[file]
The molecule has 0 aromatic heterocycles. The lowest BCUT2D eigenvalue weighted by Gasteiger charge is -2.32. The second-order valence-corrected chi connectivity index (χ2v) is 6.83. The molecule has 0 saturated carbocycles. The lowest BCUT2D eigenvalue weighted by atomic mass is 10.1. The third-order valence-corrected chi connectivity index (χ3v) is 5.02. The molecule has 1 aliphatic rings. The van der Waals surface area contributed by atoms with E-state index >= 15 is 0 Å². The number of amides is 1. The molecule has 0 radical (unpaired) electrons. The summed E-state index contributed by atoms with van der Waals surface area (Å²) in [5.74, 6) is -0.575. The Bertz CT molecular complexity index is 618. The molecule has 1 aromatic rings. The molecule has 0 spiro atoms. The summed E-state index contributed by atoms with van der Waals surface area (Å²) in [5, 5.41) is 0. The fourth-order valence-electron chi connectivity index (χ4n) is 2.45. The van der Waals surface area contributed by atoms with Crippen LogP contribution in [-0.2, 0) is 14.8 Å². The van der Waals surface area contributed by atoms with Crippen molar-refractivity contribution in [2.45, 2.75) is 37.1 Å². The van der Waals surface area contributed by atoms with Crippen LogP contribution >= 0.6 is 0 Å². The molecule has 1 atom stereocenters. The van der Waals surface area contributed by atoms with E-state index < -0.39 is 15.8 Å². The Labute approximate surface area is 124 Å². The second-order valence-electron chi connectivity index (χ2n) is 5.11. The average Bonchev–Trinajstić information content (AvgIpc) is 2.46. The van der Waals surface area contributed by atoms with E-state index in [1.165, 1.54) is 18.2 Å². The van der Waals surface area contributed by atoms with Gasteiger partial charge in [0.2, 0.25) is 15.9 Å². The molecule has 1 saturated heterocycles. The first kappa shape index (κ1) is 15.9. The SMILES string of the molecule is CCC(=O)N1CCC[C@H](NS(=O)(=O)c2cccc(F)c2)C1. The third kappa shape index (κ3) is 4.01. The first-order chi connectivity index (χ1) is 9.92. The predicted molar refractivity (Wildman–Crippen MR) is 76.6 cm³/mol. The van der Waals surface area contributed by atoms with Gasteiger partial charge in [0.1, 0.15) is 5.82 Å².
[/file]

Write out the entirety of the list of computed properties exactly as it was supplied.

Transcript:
The molecule has 0 aromatic heterocycles. The lowest BCUT2D eigenvalue weighted by Gasteiger charge is -2.32. The second-order valence-corrected chi connectivity index (χ2v) is 6.83. The molecule has 0 saturated carbocycles. The lowest BCUT2D eigenvalue weighted by atomic mass is 10.1. The third-order valence-corrected chi connectivity index (χ3v) is 5.02. The molecule has 1 aliphatic rings. The van der Waals surface area contributed by atoms with E-state index >= 15 is 0 Å². The number of amides is 1. The molecule has 0 radical (unpaired) electrons. The summed E-state index contributed by atoms with van der Waals surface area (Å²) in [5.74, 6) is -0.575. The Bertz CT molecular complexity index is 618. The molecule has 1 aromatic rings. The molecule has 0 spiro atoms. The summed E-state index contributed by atoms with van der Waals surface area (Å²) in [5, 5.41) is 0. The fourth-order valence-electron chi connectivity index (χ4n) is 2.45. The van der Waals surface area contributed by atoms with Crippen LogP contribution in [-0.2, 0) is 14.8 Å². The van der Waals surface area contributed by atoms with Crippen molar-refractivity contribution in [2.45, 2.75) is 37.1 Å². The van der Waals surface area contributed by atoms with Crippen LogP contribution >= 0.6 is 0 Å². The molecule has 1 atom stereocenters. The van der Waals surface area contributed by atoms with E-state index < -0.39 is 15.8 Å². The Labute approximate surface area is 124 Å². The second-order valence-electron chi connectivity index (χ2n) is 5.11. The average Bonchev–Trinajstić information content (AvgIpc) is 2.46. The van der Waals surface area contributed by atoms with E-state index in [1.165, 1.54) is 18.2 Å². The van der Waals surface area contributed by atoms with Gasteiger partial charge in [0.2, 0.25) is 15.9 Å². The molecule has 1 saturated heterocycles. The first kappa shape index (κ1) is 15.9. The SMILES string of the molecule is CCC(=O)N1CCC[C@H](NS(=O)(=O)c2cccc(F)c2)C1. The third kappa shape index (κ3) is 4.01. The first-order chi connectivity index (χ1) is 9.92. The predicted molar refractivity (Wildman–Crippen MR) is 76.6 cm³/mol. The van der Waals surface area contributed by atoms with Gasteiger partial charge in [0.1, 0.15) is 5.82 Å².